Climate policy with tied hands optimal resource taxation under implementation lags

C. di Maria, Sjak Smulders, E.H. van der Werf

Research output: Contribution to journalArticleScientificpeer-review

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Abstract

In the presence of implementation lags, announced Pigouvian taxation leads to fossil fuel prices that are too low from society’s perspective. This results in excessive emissions and reduced incentives for green innovation. Such effects are compounded by the presence of pre-existing subsidies to fossil fuel use. We show that the intertemporal resource tax path may need to be modified to optimally take into account the perverse incentives from policy lags and pre-existing policies. We find that it might be optimal to subsidize, rather than tax resource extraction at the instant of implementation.
Original languageEnglish
Pages (from-to)537-551
JournalEnvironmental and Resource Economics
Volume66
Issue number3
Early online date28 Nov 2016
DOIs
Publication statusPublished - Mar 2017

Fingerprint

environmental policy
fossil fuel
incentive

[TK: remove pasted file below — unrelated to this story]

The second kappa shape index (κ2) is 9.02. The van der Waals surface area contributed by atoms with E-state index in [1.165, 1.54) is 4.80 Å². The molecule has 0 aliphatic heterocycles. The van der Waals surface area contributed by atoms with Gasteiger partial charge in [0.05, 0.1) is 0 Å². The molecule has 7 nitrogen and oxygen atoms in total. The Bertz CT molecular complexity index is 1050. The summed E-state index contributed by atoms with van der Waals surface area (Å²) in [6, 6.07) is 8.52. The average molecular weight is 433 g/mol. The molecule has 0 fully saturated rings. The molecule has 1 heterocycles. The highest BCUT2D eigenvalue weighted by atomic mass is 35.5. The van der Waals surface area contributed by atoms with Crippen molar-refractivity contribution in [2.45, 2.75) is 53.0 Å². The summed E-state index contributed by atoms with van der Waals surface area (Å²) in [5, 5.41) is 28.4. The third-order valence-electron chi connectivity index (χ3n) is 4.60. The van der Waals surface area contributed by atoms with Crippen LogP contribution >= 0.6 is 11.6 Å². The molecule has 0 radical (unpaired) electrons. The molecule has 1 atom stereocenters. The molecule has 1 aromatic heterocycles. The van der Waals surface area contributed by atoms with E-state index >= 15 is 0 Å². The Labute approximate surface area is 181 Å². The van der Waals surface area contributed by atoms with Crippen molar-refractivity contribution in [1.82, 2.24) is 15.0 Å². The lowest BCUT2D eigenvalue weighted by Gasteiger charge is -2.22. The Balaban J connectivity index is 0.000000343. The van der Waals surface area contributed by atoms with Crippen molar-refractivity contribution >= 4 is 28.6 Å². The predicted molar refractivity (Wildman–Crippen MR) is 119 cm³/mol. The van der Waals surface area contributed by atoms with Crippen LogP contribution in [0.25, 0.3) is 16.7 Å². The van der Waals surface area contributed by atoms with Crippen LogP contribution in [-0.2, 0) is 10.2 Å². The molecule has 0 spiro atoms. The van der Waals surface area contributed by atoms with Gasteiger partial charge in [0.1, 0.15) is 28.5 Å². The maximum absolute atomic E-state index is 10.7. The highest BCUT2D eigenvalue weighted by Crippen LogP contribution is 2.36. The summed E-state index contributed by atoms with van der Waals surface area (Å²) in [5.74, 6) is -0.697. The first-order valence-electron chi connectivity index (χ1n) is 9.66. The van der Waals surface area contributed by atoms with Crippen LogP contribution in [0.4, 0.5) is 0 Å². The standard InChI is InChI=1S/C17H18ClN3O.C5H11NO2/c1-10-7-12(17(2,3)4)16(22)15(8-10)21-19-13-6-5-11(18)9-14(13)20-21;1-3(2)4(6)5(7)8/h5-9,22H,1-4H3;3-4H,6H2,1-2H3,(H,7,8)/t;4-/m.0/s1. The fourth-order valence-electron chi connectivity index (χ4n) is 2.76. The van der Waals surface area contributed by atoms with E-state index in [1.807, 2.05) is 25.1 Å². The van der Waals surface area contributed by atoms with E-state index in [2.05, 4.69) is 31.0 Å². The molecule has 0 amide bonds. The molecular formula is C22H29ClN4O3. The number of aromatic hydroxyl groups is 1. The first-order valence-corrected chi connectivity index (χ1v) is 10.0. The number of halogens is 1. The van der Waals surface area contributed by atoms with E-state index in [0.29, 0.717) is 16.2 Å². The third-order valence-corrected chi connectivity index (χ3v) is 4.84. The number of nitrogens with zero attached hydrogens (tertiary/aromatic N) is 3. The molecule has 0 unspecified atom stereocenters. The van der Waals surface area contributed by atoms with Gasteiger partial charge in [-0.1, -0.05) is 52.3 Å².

resource
innovation
tax
taxation
policy
Resources
Tax
Incentives
Lag
Taxation
Climate policy
Fossil fuels
effect
price
subsidy
Fuel price
Resource extraction

Keywords

  • climate policy
  • second-best
  • carbon tax
  • non-renewable resources
  • resource taxation
  • implementation lag
  • green paradox

Cite this

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Climate policy with tied hands optimal resource taxation under implementation lags. / di Maria, C.; Smulders, Sjak; van der Werf, E.H.

In: Environmental and Resource Economics, Vol. 66, No. 3, 03.2017, p. 537-551.

Research output: Contribution to journalArticleScientificpeer-review

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KW - second-best

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KW - non-renewable resources

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KW - implementation lag

KW - green paradox

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